“This acquisition is a milestone in Imerys’ journey to becoming a key partner in the energy transition. Building on our recent investment in the EMILI Project in France, we are uniquely placed to become a leading supplier of lithium in the UK and Europe,” said Alessandro Dazza, CEO of Imerys. “We look forward to unlocking the joint potential of British Lithium and Imerys to make Cornwall a successful lithium hub, building on its centuries-old mining heritage.”
Since 2017, British Lithium has conducted drilling and exploration on Imerys-owned land in Cornwall. It has developed a unique process and pilot plant to produce lithium carbonate suitable for EV batteries. Financial support for its endeavors was provided by Innovate UK, the national innovation agency of the UK, and the Automotive Transformation Fund, a funding program aimed at supporting the electrification of vehicles and their supply chains in the country.
After drilling and defining resources, inferred mineral resources are estimated at 161 million tonnes with a 0.54% lithium oxide grade^1^. These resources provide confidence to target a mine life exceeding 30 years, producing 20,000 tonnes of lithium carbonate equivalent per year. This could potentially supply enough for 500,000 electric vehicles annually by the end of the decade. It is projected to meet about two-thirds of Britain’s battery demand by 2030, when all UK car manufacturers transition to electric vehicles.
The partnership will benefit from Imerys’ existing mining footprint in Cornwall, experienced teams, solid infrastructure, and lithium expertise developed through its EMILI project in France. Imerys is playing its part in the energy transition by launching a project to mine lithium in France. The mine will adhere to the highest social and environmental standards, following the IRMA Standard.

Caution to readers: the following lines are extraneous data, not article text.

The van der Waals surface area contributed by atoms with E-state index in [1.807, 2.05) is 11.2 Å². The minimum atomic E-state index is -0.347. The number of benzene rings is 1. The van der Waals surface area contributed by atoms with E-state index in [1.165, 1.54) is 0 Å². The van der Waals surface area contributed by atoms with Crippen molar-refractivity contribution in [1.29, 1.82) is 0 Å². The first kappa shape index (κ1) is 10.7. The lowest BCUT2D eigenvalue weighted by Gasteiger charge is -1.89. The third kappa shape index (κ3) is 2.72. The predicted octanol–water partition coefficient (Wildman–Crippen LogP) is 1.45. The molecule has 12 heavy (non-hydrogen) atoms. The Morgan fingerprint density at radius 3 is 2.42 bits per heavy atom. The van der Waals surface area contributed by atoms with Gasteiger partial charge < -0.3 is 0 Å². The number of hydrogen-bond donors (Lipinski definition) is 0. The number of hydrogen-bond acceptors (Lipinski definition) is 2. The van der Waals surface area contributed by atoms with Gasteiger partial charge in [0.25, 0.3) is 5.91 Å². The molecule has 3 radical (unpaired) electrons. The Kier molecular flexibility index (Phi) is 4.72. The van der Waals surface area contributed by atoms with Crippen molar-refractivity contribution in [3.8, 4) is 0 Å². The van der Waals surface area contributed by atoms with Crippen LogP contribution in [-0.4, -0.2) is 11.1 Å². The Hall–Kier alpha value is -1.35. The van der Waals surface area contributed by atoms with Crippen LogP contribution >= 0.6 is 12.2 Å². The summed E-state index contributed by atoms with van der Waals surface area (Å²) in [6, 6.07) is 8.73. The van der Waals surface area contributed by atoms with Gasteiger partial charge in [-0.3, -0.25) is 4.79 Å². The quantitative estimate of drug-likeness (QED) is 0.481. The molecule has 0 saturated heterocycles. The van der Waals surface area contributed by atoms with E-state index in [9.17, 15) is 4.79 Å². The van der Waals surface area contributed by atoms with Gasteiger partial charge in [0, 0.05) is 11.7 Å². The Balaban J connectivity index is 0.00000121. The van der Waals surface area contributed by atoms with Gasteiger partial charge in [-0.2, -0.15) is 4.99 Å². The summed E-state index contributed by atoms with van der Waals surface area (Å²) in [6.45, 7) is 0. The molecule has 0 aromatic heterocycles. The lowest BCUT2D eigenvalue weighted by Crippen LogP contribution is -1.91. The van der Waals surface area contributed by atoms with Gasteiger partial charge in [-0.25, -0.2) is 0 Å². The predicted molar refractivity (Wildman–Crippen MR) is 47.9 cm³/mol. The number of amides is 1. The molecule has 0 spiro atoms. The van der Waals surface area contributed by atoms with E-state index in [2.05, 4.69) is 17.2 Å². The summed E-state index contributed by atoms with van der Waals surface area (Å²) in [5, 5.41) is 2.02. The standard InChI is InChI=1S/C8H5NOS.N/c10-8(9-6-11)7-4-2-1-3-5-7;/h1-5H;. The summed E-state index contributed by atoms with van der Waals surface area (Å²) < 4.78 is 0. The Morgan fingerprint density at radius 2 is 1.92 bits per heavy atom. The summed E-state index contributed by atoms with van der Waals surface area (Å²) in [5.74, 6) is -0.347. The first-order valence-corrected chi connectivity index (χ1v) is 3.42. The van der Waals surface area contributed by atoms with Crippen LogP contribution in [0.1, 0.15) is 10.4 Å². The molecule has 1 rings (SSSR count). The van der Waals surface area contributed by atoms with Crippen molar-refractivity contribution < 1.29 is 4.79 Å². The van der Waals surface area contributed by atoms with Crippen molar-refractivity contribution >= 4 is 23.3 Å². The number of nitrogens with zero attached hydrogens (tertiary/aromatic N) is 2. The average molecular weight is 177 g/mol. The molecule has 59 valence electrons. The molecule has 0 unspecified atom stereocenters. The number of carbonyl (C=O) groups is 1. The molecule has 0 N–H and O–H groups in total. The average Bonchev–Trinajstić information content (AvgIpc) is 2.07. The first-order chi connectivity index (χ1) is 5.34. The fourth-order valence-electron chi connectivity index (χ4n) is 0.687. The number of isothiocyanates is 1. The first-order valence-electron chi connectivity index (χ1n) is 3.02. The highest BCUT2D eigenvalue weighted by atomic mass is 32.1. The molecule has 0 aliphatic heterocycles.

The UK government has approved the transaction under the National Security Investment Act protocol. This venture aims to reduce the UK’s and Europe’s reliance on critical raw material imports, contributing to the achievement of climate change targets in Europe and Britain. Additionally, it aims to establish the first fully integrated regional electric vehicle value chain. Combining this with the EMILI project in France would position Imerys as the largest integrated lithium producer in Europe, accounting for over 20% of the projected European lithium output by 2030.
According to the company, the project will create new job opportunities and promote economic growth in Cornwall. Imerys’ aims to reinforce their “strong commitment” to the UK solidify its position as a key contributor to the Cornish economy with this deal. Currently, the Group employs 1,100 people across the UK, with 830 based in Cornwall. This includes five world-class open-pit mine sites in Cornwall and Devon. The project will also leverage British Lithium’s entrepreneurial spirit and dedicated team.
“This joint venture between Imerys and British Lithium will strengthen our domestic supply of critical minerals, which is vitally important as we seek to grow the UK’s advanced manufacturing industry and help create the jobs of the future.” said Kemi BadenochBusiness and Trade Secretary. “This partnership shows again that the UK remains an attractive destination for international investment and will boost economic prosperity, support green industries, and bolster our energy security – not only in Cornwall, but right across the UK.”